Despite what those in favor of this monstrosity say, a sports stadium will not help "our children's future." Very few students from MEISD receive sports scholarships which are worth anything more than a community college education. Better equipment and facilities won't change that.

Can anyone explain to me the reasoning behind building a sports stadium that is probably worth more than all the other school facilities combined?

Posted by Randy at 05:38 PM | TrackBack

November 07, 2006

Photo Feature I

As I am significantly lacking in the posting department, I've decided to implement a new feature. Whenever I feel inspired, I will select one of my favorite photographs (most likely from DeviantArt) and elaborate on why I feel so strongly about it. If you have ever gone to my DA photo gallery and looked through my selected favorites, you know they range from the ridiculously simple to the incredibly complex and from the pure and innocent to the (arguably) risque.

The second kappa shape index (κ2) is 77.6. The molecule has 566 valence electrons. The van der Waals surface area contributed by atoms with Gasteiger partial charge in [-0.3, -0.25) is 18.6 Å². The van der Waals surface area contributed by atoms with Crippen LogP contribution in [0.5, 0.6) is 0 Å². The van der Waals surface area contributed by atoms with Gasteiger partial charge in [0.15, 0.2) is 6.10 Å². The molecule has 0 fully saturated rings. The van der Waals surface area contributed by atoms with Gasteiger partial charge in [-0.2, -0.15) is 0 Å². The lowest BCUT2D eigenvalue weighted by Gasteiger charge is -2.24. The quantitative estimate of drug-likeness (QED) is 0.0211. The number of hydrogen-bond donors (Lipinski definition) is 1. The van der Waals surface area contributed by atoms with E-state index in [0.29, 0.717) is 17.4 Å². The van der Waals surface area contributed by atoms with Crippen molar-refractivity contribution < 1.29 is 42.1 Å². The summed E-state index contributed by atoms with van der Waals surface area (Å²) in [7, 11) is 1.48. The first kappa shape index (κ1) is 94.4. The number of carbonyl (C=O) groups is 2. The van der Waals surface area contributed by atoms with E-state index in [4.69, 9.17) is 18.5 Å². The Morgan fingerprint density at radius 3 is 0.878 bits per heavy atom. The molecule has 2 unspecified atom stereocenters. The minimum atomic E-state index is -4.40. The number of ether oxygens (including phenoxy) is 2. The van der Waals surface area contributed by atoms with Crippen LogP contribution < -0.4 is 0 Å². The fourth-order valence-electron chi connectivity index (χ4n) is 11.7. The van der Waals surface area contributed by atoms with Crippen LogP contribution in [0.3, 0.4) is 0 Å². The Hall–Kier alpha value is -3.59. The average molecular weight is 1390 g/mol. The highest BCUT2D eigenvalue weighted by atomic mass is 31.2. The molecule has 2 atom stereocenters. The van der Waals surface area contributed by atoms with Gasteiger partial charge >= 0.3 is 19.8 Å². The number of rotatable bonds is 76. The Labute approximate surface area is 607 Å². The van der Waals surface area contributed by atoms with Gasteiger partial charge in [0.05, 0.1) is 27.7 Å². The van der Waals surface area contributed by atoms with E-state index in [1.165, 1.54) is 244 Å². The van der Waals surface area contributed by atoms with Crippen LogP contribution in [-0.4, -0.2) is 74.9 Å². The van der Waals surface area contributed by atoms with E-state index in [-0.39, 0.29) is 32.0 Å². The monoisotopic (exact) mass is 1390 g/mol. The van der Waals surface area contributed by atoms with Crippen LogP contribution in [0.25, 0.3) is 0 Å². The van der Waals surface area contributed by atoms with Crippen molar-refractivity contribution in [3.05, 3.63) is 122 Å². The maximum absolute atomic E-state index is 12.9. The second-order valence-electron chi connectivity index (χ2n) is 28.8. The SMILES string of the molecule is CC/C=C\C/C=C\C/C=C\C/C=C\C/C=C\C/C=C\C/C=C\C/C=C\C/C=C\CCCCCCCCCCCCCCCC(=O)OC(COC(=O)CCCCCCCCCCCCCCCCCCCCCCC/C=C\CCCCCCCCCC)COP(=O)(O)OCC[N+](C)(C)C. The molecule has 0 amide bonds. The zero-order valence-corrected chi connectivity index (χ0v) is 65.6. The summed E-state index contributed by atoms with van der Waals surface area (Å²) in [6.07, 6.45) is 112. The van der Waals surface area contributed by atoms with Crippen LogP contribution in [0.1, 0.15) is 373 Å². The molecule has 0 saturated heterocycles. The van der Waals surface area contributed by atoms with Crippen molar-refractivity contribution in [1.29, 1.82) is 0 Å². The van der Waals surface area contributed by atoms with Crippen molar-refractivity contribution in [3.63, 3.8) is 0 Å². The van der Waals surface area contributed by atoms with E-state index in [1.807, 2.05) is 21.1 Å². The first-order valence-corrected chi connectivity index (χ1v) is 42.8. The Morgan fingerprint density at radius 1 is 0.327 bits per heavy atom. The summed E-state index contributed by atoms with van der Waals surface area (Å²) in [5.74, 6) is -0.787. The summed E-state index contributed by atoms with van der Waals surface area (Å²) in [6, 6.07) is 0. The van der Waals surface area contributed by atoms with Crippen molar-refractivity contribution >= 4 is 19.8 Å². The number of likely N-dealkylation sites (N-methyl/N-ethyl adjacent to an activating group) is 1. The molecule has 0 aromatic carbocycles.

It wouldn't be much of a stretch to say I agonized over which photo I wanted to discuss first. After much inner debate, I decided on the rather haunting "Effect of the London blast."

Effect of the London Blast
(Follow the photo link and click the photo for an enlarged version)

Immediately after any kind of major news concerning violence, the focus is sternly fixed upon the aftermath. If you can ignore the argument over whether or not this focus is right or wrong, you have to admit most people want the gory details. The terrorist bombings in London was no different. The news media was practically flooded with photos of bloody and injured commuters and general transportation wreckage.